The Ministry of Justice and Attorney General, says it is not opposed to Tsatsu Tsikata’s application seeking leave of the Supreme Court to file further evidence to prove that Justice Henrietta Abban acted in “collusion with the Executive” in certain determinations preceding his sentencing on June 18, 2008.
“I owe it a duty to the court to place on record that I am also unable, in good conscience, to oppose the application by counsel for Mr.Tsikata to call for further evidence to establish the issues he seeks to bring before the court,” Attorney General and Minister of Justice Mrs Betty Mould Iddrisu has said.
If indeed, there was evidence to this effect, it would be in the interest of justice that such evidence be heard, she said in statement filed at the court last Friday.
This came to light Wednesday when a Chief State Attorney, Mathew Amponsah, who represented the Attorney-General in court, moved the statement to withdraw two applications he had earlier filed at the court on behalf of the A-GÃ¢â‚¬â„¢s Department.
The first application is a statement of case on the effect of the presidential pardon on Mr.Tsikata’s application for review of the court’s decision of October 16, 2008, that ruled out any wrongdoing on the part of Justice Abban in convicting him. The application was filed in response to the court’s directive of February 25.
The other one, which was filed on April 6, was an affidavit in opposition to Mr. Tsikata’s motion to the court to vacate its February 25 decision to look into the effect of the presidential pardon granted him.
Minutes before the withdrawal of the two applications in court Wednesday, the seven-member panel chaired by Justice William Atugubah, dismissed the application by Mr.Tsikata to the court to vacate its move to look into the effect of the pardon on his review application.
The court held that the application was “misconceived”.
Professor E.Y.O. Dankwa, counsel for Mr.Tsikata, the former Chief Executive of the Ghana National Petroleum Corporation, had on February 10 moved an application for extension of time to file supplementary statement of case and called for additional evidence in the motion for a review of the October 16, 2008 decision.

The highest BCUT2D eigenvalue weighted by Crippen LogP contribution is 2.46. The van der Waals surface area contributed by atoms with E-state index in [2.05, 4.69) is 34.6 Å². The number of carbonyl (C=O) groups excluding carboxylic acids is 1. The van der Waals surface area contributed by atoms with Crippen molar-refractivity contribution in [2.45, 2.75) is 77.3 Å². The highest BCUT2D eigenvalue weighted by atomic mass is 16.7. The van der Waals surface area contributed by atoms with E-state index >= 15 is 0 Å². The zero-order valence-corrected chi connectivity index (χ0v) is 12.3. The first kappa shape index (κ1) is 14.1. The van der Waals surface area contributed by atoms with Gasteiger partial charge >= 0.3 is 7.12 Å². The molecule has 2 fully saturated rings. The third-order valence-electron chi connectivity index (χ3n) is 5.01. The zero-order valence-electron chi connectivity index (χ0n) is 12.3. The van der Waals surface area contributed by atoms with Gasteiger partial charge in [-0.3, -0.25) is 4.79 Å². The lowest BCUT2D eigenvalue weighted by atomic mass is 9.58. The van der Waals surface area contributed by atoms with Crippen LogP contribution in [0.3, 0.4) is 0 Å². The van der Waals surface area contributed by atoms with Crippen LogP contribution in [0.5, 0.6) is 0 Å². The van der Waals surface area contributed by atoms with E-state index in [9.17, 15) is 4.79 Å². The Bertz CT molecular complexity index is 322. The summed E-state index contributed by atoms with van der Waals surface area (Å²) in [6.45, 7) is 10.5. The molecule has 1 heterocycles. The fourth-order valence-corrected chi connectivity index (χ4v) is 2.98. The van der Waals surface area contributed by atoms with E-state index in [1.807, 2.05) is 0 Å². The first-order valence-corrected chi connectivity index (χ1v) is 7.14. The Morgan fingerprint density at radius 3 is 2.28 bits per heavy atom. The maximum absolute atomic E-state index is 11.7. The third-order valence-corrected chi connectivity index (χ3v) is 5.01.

In a supporting affidavit, Mr.Tsikata averred that for a judge to voice out what she would do when an application to give fresh evidence was before her is an exceptional circumstance, for which the court should give him the opportunity to provide evidence.
“For a judge to act in concert with the Executive about steps to be taken in relation to a decision when an application is before her is an exceptional circumstance,” he argued.
Mr. Tsikata said the further evidence he is seeking to give the Supreme Court is “conclusively establishing that Justice Henrietta Abban had predetermined the outcome of the application filed by my counsel to call further evidence before her sitting at 8 am on June 18, 2008 to hear the application.
“In having me imprisoned on June l8, 2008 immediately after striking out the said application, she was rather acting in collusion with the Executive, contrary to her constitutional mandate, and her judicial duty to act fairly,” Tsikata said.
The Supreme Court has fixed May 13 to rule on whether or not to grant Mr. TsikataÃ¢â‚¬â„¢s application for extension of time to file supplementary statement of case and call for additional evidence in the motion for a review of the court’s decision of October 16, 2008.
Mr. Tsikata was sentenced to five years imprisonment by an Accra Fast Track High Court after he was found guilty of three counts of causing financial loss of GHÃ‚Â¢230,OOO to the state and misapplying GHÃ‚Â¢2,OOO in public property through a loan guaranteed by the GNPC for Valley Farms in 1991.
However, he has since his sentence accused Justice Abban, the trial judge, of bias and embarked on a legal battle to prove his innocence and to reverse his conviction.
Source: Ghanaian Times